When Eric Fischl reminisces about 80’s New York what does he think about? It was, he says, “a wonderful time. Wonderfully ambitious. Wonderfully competitive. Glamorously playful. Physically dangerous. Naïve. And a total blur. It felt like cultural revolution was in the air and I was a part of it.”
Fischl was part of a loose group tagged the Neo-Realists, and ran with the likes of Julian Schnabel, Ross Bleckner, and David Salle.
Today, he is a globally-renowned figurative painter with works in the permanent collections of the Metropolitan Museum of Art, the Whitney Museum, MoMA, and MoCA Los Angeles among many other institutions.
His career and contribution to art is honored this month by the New York Academy of Art where he is a board member and holds the position of Senior Critic. (Fischl is also a Fellow at the American Academy of Arts and Letters and the American Academy of Arts and Science). To commemorate his honor, Fischl, created Mix and Match, which is exclusively available on Artspace. This is an extremely limited edition of just 50 full color digital archival prints on Epson Ultra Presentation Matte paper. You can find out more here.
Mix and Match depicts two women in mismatched bikinis in a beach setting. In common with his best paintings, in which the body language and the very spaces between people are charged, it raises more questions than even the closest examination can solve.
Roberta Smith, co-chief art critic of The New York Times, put it most succinctly when she observed: “Fischl at his best is a teller of nonstories, of passing thoughts, indefinable tensions and denouements too negligible to notice. They lurk just beyond the reach of the camera or the playwright, and are best magnified and prolonged by dint of being painted." On the eve of this limited edition launch we spoke to artist Eric Fischl.
Can you explain a little of the thinking behind the title of this piece, Mix and Match? And why the use of red and green?
POSH (Port Out Starboard Home). Tongue in cheek nautical reference!
It is one of your more beguiling works
"I’m of two minds about art in times of trouble. As artists, our gift and our skill set is that we can organize feelings and emotions into shapes, colors, forms and images in such ways that they capture and embody what we are experiencing. This is why art is important at any time, but especially in times as complex and frightful as we are in now.
So there is a part of me that wants to creatively rush into battle against the dark forces that fuel our fear and anger. But there is another part of me that wants to soothe this agitation with images of tenderness, joy, humor and sun-filled beauty that can keep us connected to our hopes and our optimism rather than our fear and panic. I would say Mix and Match falls into that latter category.”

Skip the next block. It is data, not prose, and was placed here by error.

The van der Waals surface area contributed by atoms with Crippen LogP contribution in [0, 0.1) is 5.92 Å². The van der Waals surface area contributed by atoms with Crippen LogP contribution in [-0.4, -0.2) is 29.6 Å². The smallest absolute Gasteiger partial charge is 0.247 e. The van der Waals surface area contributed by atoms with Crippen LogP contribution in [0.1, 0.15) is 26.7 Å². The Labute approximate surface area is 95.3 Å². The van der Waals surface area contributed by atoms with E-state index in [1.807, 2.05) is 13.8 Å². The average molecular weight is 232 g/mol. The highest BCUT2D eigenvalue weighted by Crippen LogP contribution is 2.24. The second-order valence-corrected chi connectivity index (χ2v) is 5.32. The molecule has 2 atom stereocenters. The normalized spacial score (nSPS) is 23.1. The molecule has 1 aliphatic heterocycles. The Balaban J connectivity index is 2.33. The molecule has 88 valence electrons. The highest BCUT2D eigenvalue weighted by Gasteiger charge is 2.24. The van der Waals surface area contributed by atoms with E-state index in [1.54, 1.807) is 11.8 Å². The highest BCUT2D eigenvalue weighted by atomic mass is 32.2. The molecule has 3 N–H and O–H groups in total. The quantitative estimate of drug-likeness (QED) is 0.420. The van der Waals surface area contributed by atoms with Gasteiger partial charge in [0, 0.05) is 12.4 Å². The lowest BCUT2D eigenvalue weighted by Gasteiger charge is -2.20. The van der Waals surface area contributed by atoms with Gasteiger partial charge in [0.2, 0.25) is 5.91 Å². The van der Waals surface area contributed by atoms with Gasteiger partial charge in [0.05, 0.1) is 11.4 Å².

And yet the positioning of heads and bodies suggests two beings together alone – which seems prescient
“Definitely was not anticipating social distancing as it relates to our nightmare pandemic but the questions you ask, the observations you make are along the same lines as mine.
“I am compelled to create work that opens up the questions. When I finish a work I am in the same place as the viewer. I am asking myself more or less the same questions. These questions lead us deeper into our memories and our feelings. This is what I ask of myself and this is what I ask of art.”
Your paintings seem to have always depicted the reality of American life, how has that reality changed for you over the years?
“I would first like to make a small, but significant, correction. I have aspired to capture ‘a’ reality and it is a reality that is an aspect of a certain kind of American life.
“It is more about class; the middle class I grew up in. That class no longer exists in the same way that it had. When I grew up it was a transitional class, full of potential to move upward and out of it. It was a class that lived off images of false promise and misrepresentations of equality. Its delusions, disappointments and materialism were the most fertile soil for me and my generation that grew up in them.”
Tell us about the Eric Fischl Scholarship Fund for the New York Academy of Art to which you will donate proceeds from this print?
“I have set up a program/relationship between the NYAA and my boarding school, West Nottingham Academy, whereby three recent NYAA graduates are selected each year to do 10-week visiting artist/teaching residencies at West Nottingham Academy. They receive a stipend, room and board, and a studio. I also do another internship/ residency with NYAA graduates and the Fogo Island Arts program in Newfoundland, Canada.”
We’ll be running the entire interview with Eric Fischl over the course of this week. You can find out more about Mix and Match - a limited edition of just 50 full color digital archival prints on Epson Ultra Presentation Matte paper - only available on Artspace, here.